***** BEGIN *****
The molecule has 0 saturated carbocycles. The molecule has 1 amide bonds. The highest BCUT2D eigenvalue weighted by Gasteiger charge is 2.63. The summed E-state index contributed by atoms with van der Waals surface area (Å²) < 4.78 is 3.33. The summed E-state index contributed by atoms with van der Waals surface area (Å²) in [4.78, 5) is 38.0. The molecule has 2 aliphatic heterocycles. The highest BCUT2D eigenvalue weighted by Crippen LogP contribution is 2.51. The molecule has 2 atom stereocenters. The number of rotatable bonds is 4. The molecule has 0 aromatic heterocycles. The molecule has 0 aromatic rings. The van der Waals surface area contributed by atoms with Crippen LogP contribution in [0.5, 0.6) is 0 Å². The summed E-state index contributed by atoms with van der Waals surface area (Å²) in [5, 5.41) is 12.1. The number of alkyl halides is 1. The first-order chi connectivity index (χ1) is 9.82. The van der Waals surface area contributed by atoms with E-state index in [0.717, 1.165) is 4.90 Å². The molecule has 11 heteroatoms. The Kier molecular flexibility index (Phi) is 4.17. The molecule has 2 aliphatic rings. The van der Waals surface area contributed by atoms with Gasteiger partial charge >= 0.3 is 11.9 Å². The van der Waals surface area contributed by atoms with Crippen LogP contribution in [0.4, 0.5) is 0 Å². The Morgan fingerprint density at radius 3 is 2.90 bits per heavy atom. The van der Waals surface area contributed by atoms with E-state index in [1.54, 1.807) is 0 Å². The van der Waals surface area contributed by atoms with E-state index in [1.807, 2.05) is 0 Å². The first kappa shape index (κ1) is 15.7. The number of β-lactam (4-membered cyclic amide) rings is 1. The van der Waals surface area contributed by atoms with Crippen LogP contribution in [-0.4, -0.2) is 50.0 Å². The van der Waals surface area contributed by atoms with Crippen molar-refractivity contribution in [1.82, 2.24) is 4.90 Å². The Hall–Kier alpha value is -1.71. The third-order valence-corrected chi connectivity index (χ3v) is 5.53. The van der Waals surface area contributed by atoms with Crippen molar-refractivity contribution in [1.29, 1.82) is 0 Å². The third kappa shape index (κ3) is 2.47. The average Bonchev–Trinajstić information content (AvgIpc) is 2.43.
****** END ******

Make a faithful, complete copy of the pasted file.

The molecule has 0 saturated carbocycles. The molecule has 1 amide bonds. The highest BCUT2D eigenvalue weighted by Gasteiger charge is 2.63. The summed E-state index contributed by atoms with van der Waals surface area (Å²) < 4.78 is 3.33. The summed E-state index contributed by atoms with van der Waals surface area (Å²) in [4.78, 5) is 38.0. The molecule has 2 aliphatic heterocycles. The highest BCUT2D eigenvalue weighted by Crippen LogP contribution is 2.51. The molecule has 2 atom stereocenters. The number of rotatable bonds is 4. The molecule has 0 aromatic heterocycles. The molecule has 0 aromatic rings. The van der Waals surface area contributed by atoms with Crippen LogP contribution in [0.5, 0.6) is 0 Å². The summed E-state index contributed by atoms with van der Waals surface area (Å²) in [5, 5.41) is 12.1. The number of alkyl halides is 1. The first-order chi connectivity index (χ1) is 9.82. The van der Waals surface area contributed by atoms with E-state index in [0.717, 1.165) is 4.90 Å². The molecule has 11 heteroatoms. The Kier molecular flexibility index (Phi) is 4.17. The molecule has 2 aliphatic rings. The van der Waals surface area contributed by atoms with Gasteiger partial charge >= 0.3 is 11.9 Å². The van der Waals surface area contributed by atoms with Crippen LogP contribution in [0.4, 0.5) is 0 Å². The Morgan fingerprint density at radius 3 is 2.90 bits per heavy atom. The van der Waals surface area contributed by atoms with E-state index in [1.54, 1.807) is 0 Å². The van der Waals surface area contributed by atoms with E-state index in [1.807, 2.05) is 0 Å². The first kappa shape index (κ1) is 15.7. The number of β-lactam (4-membered cyclic amide) rings is 1. The van der Waals surface area contributed by atoms with Crippen LogP contribution in [-0.4, -0.2) is 50.0 Å². The van der Waals surface area contributed by atoms with Crippen molar-refractivity contribution in [1.82, 2.24) is 4.90 Å². The Hall–Kier alpha value is -1.71. The third-order valence-corrected chi connectivity index (χ3v) is 5.53. The van der Waals surface area contributed by atoms with Crippen molar-refractivity contribution in [1.29, 1.82) is 0 Å². The third kappa shape index (κ3) is 2.47. The average Bonchev–Trinajstić information content (AvgIpc) is 2.43.